When it comes to suing big corporations, consumers are woefully outgunned. For one, corporations are in a better position to afford hiring expensive and experienced attorneys. In addition, consumers’ individual claims are often too small for each person to go through the expense of litigating their own claim. That’s why class actions are an important tool for consumers to collectively vindicate their rights and keep corporations honest.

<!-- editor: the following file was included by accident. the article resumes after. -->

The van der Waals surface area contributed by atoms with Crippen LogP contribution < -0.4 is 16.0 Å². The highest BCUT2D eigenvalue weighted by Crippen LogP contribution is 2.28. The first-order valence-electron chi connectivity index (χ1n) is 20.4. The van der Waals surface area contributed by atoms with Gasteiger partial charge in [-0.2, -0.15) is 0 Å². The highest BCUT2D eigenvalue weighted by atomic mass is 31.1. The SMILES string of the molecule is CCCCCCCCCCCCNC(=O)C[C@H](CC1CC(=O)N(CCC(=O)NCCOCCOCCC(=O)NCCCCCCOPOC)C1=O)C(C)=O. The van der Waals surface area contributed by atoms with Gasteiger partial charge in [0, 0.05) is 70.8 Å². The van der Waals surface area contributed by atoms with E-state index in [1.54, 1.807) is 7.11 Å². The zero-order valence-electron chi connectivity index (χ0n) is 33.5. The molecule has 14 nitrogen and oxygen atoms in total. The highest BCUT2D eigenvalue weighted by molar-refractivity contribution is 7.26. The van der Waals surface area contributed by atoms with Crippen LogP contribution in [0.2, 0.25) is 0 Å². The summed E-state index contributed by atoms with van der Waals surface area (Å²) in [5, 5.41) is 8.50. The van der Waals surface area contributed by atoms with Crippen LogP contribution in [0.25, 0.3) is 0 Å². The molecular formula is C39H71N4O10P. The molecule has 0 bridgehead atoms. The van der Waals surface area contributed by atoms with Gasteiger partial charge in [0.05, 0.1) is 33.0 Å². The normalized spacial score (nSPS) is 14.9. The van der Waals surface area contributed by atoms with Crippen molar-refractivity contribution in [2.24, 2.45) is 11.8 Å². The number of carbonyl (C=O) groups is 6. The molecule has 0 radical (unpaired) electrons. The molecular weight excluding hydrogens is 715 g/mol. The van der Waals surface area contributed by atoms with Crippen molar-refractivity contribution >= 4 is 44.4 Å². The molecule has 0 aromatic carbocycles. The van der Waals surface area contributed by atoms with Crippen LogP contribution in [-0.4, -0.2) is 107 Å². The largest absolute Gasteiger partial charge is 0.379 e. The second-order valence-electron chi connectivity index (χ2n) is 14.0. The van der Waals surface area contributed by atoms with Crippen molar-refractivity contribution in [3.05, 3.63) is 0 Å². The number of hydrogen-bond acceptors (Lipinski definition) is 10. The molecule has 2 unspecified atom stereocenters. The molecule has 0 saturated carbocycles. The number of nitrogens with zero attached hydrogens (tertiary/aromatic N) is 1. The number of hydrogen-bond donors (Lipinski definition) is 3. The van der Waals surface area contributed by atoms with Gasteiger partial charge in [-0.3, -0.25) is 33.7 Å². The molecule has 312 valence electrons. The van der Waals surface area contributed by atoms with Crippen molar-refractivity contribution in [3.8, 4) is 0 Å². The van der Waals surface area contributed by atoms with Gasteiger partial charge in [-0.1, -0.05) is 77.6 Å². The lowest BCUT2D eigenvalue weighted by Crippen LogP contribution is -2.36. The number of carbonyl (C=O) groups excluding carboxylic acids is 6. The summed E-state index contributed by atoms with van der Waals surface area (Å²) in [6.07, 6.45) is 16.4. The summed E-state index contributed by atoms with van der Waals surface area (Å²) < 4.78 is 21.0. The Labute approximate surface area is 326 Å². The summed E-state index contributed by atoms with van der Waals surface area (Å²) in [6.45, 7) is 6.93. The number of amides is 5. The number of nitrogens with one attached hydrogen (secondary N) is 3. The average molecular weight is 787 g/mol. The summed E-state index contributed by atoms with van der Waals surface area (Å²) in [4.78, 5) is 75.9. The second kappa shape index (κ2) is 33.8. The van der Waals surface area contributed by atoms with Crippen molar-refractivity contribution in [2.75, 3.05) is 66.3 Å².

Corporations like Campbell-Ewald, however, don’t see class actions that way. In this clip, you’ll hear some of Campbell-Ewald’s counsel’s thoughts on class actions, including how it’s “hard to feel sorry” for plaintiffs who are unable to collectively sue big corporations. This attitude echoes Campbell-Ewald’s displeasure, as described in its opening brief to the Court, that Gomez decided to vindicate his rights in a class action suit “instead of just brushing it off.” To add insult to injury, listen as Justice Scalia chimes in to compare class action plaintiffs’ claims for relief to demands for the “key[s] to Fort Knox” and “unicorn[s].”